There's one thing about McDonald's that even the most passionate fast-food haters would agree on: the fries are pretty darn good (Credit: Thinkstock/iStockphoto).
Incredibly crisp on the outside, light and fluffy on the inside, and always heavily salted, they're considered one of the most popular menu items at McDonald's because of their approachability and taste. Fried in vegetable oil (though they do contain a small amount of 'natural beef flavor,' which is primarily composed of wheat and dairy but does have a hint of meat), the fries serve as an attractive choice for those who can't stand fast food when they're out on the open road and are forced to succumb to fast-food options. At 11 grams of fat and 230 calories for a small serving of fries, they're not the most horrible choice you can make at the fast-food restaurant. And just like the argument has been made about how Domino's thin-crust pizza is unique in the pizza world, McDonald's fries have a one-of-a-kind taste that you can't get anywhere else, too.
With that being said, it's probably obvious to you by now that there's really no surefire way to make an exact replica of the fries at home. Even if you invested in the machinery that McDonald's' suppliers used and tracked down every mysterious ingredient that they list for their fries, why would you want to make them that way? Yes, the taste is amazing, but is it worth the thousands of dollars you'd have to pay, or the negative repercussions of eating something like sodium acid pyrophosphate?
Still, we really like McDonald's fries, so we decided to attempt to make them at home, anyway, using natural ingredients and equipment that wouldn't break our bank accounts. To do this, we spoke with one professional in the industry who, despite his many accolades, is willing to admit that he likes McDonald's -- particularly their fries -- a lot. Dale Talde, chef and owner of Brooklyn's Talde and Pork Slope, and a former contest on Bravo's Top Chef: Season Four, is a huge fan of McDonald's, and likes their fries so much he's modeled some of his own after them. He had some thoughts on how to recreate McDonald's fries at home, and we include them here.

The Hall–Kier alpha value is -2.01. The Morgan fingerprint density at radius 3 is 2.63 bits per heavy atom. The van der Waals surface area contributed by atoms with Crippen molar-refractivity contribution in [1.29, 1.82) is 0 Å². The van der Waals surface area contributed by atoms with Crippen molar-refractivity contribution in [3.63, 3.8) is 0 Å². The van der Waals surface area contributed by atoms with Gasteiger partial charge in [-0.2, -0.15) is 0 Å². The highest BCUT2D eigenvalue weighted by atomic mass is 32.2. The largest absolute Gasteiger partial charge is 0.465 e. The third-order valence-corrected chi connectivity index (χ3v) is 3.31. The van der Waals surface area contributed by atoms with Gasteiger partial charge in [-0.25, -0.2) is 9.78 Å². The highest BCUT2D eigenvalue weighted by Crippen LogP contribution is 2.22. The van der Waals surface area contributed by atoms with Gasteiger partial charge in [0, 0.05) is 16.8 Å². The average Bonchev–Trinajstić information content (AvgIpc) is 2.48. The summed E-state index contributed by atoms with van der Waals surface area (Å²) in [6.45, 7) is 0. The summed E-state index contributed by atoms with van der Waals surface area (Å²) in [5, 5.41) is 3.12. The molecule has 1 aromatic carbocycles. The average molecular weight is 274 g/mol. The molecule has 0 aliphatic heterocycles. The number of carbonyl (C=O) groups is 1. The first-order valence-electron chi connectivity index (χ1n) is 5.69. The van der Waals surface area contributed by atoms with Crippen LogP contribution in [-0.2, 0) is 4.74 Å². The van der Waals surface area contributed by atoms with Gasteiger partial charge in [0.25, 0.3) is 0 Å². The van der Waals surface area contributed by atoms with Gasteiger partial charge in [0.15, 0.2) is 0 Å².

Along with Talde's tips, we sought the help of McDonald's themselves, and inferred some details about the recipe from their video that explains where the fries come from and how they're made. If you watch the video, you'll see that they also spoke with a representative from the potato supplier McCain about the process, so we tracked down their processes as well to further our research.
At the end of the day, we wanted the process of making McDonald's fries at home to be easy. No matter how many times we tell you that these fries are better for you because they're made from all-natural ingredients, or that they taste exactly the same as the fast-food version (we promise!), nothing will convince you more to make them at home then the fact that it's easy. Because why would it be worth all of the work when you can just head to the closest drive-thru and pay less than $3? Here, we'll tell you why.
- Anne Dolce, The Daily Meal
Correction: This post originally characterized McDonald's fries as containing no animal products, when in fact McDonald's fries contain "natural beef flavor" in their ingredient list.